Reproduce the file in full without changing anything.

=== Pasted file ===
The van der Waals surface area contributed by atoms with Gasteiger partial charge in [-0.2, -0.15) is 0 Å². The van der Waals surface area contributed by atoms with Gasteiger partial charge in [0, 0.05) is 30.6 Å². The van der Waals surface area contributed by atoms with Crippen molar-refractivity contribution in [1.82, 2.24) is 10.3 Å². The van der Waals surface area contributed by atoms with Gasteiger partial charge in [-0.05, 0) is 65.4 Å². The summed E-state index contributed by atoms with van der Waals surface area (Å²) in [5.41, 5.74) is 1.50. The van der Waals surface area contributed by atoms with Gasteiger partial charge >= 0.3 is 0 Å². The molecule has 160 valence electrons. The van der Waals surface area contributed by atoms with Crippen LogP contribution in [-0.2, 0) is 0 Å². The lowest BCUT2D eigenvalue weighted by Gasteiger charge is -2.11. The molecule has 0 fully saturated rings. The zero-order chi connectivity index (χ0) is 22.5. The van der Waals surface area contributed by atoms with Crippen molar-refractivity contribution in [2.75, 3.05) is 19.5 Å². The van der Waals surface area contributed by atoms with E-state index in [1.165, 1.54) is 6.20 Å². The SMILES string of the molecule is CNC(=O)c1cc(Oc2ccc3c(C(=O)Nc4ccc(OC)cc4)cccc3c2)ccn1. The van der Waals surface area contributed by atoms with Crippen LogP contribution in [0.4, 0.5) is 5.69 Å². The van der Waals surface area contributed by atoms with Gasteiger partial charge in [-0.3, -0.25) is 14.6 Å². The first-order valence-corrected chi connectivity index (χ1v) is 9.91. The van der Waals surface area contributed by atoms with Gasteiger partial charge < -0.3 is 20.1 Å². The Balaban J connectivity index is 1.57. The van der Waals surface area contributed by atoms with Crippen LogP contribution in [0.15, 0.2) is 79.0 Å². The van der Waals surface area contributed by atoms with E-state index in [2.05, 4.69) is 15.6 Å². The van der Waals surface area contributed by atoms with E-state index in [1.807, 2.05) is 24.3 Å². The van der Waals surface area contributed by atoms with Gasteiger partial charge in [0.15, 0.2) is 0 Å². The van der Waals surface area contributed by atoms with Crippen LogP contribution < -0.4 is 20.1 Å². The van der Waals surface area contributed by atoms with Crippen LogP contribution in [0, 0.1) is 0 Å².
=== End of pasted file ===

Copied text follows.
The van der Waals surface area contributed by atoms with Gasteiger partial charge in [-0.2, -0.15) is 0 Å². The van der Waals surface area contributed by atoms with Gasteiger partial charge in [0, 0.05) is 30.6 Å². The van der Waals surface area contributed by atoms with Crippen molar-refractivity contribution in [1.82, 2.24) is 10.3 Å². The van der Waals surface area contributed by atoms with Gasteiger partial charge in [-0.05, 0) is 65.4 Å². The summed E-state index contributed by atoms with van der Waals surface area (Å²) in [5.41, 5.74) is 1.50. The van der Waals surface area contributed by atoms with Gasteiger partial charge >= 0.3 is 0 Å². The molecule has 160 valence electrons. The van der Waals surface area contributed by atoms with Crippen LogP contribution in [-0.2, 0) is 0 Å². The lowest BCUT2D eigenvalue weighted by Gasteiger charge is -2.11. The molecule has 0 fully saturated rings. The zero-order chi connectivity index (χ0) is 22.5. The van der Waals surface area contributed by atoms with Crippen molar-refractivity contribution in [2.75, 3.05) is 19.5 Å². The van der Waals surface area contributed by atoms with E-state index in [1.165, 1.54) is 6.20 Å². The SMILES string of the molecule is CNC(=O)c1cc(Oc2ccc3c(C(=O)Nc4ccc(OC)cc4)cccc3c2)ccn1. The van der Waals surface area contributed by atoms with Crippen LogP contribution in [0.4, 0.5) is 5.69 Å². The van der Waals surface area contributed by atoms with Gasteiger partial charge in [-0.3, -0.25) is 14.6 Å². The first-order valence-corrected chi connectivity index (χ1v) is 9.91. The van der Waals surface area contributed by atoms with Gasteiger partial charge < -0.3 is 20.1 Å². The Balaban J connectivity index is 1.57. The van der Waals surface area contributed by atoms with Crippen LogP contribution in [0.15, 0.2) is 79.0 Å². The van der Waals surface area contributed by atoms with E-state index in [2.05, 4.69) is 15.6 Å². The van der Waals surface area contributed by atoms with E-state index in [1.807, 2.05) is 24.3 Å². The van der Waals surface area contributed by atoms with Gasteiger partial charge in [0.15, 0.2) is 0 Å². The van der Waals surface area contributed by atoms with Crippen LogP contribution < -0.4 is 20.1 Å². The van der Waals surface area contributed by atoms with Crippen LogP contribution in [0, 0.1) is 0 Å².